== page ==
The author begins her description with a rather ominous, abstract, overall quality of this character, then downshifts, getting closer with each Level 2—appositive, one-word adjective, tiny adjective cluster, prepositional phrase beginning with with—and ending with an equally ominous comparison as you stand eye-to-eye with the evil-named Miss Blacking.
This sentence is permanently inscribed in the United States capitol building in Washington, D.C.
The first Level 2 is a noun phrase (also called an appositive) that includes the thinly veiled metaphor of the birth of the nation by the founding fathers through the well-chosen nucleus noun, offspring. It also alludes to the fact that this new government was the result of the will of the people—also called a democracy.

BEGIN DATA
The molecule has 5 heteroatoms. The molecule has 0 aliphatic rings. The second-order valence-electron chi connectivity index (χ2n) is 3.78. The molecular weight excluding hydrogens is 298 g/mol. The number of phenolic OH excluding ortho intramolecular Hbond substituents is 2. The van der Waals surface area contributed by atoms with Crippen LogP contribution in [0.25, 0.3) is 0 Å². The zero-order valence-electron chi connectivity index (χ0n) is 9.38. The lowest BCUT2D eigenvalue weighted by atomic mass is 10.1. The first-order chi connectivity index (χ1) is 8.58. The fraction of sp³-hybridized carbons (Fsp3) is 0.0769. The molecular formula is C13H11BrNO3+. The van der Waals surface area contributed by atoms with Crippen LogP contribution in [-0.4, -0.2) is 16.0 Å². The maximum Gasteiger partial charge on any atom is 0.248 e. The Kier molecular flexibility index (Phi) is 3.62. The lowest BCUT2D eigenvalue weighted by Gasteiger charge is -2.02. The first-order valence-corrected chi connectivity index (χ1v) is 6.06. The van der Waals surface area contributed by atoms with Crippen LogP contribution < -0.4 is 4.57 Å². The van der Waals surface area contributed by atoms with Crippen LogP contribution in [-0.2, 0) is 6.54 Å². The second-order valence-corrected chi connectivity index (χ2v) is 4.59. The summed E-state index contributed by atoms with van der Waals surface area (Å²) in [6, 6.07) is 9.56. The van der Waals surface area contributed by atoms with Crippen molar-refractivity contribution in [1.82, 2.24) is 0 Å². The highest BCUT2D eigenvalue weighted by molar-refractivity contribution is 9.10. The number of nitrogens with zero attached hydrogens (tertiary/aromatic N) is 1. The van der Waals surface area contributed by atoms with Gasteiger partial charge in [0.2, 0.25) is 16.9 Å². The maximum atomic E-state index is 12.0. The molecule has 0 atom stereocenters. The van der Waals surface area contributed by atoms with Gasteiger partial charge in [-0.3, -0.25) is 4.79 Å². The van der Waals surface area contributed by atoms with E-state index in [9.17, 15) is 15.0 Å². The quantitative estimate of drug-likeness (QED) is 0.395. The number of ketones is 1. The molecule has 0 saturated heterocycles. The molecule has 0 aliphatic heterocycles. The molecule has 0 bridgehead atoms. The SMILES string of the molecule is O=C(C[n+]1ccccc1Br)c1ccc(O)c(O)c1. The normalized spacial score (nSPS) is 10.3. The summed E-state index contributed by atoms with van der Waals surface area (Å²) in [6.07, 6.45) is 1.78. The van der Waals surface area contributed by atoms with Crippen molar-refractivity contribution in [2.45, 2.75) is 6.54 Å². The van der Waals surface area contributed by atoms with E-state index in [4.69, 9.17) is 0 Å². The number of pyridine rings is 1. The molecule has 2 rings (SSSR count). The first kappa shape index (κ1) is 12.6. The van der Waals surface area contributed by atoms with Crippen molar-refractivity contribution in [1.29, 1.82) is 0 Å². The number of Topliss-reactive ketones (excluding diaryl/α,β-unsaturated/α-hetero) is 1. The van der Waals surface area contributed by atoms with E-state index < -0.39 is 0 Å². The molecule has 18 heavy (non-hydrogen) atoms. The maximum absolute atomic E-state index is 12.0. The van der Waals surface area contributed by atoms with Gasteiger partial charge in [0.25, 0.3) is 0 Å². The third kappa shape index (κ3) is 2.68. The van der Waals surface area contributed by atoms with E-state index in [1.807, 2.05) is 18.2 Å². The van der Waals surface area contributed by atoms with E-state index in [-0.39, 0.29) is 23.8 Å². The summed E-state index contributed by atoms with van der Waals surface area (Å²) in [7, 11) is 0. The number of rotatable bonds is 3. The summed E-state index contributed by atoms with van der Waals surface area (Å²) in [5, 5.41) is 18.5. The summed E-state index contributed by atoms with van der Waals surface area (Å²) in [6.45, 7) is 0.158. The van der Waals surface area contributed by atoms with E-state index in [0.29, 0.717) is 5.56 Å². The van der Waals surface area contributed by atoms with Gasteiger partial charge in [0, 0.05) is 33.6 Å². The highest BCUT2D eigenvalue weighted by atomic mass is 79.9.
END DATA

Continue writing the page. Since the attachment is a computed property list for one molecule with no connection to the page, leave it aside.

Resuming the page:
The second Level 2 presents the parallel past participles being used by themselves as adjectives describing the government. They are further interesting through their negative prefix, un–. What positive adjectives might Washington have used instead? Can you think of two that might have been more effective?
It’s cool to see that both of the present participial phrases start with the same word, trying, each followed by an infinitive, to hold and to transmit. The parallel structure is enhanced by the phrase at the same time. Other effective phrases would be on the other hand or the correlative conjunctions not only … but also or both … and.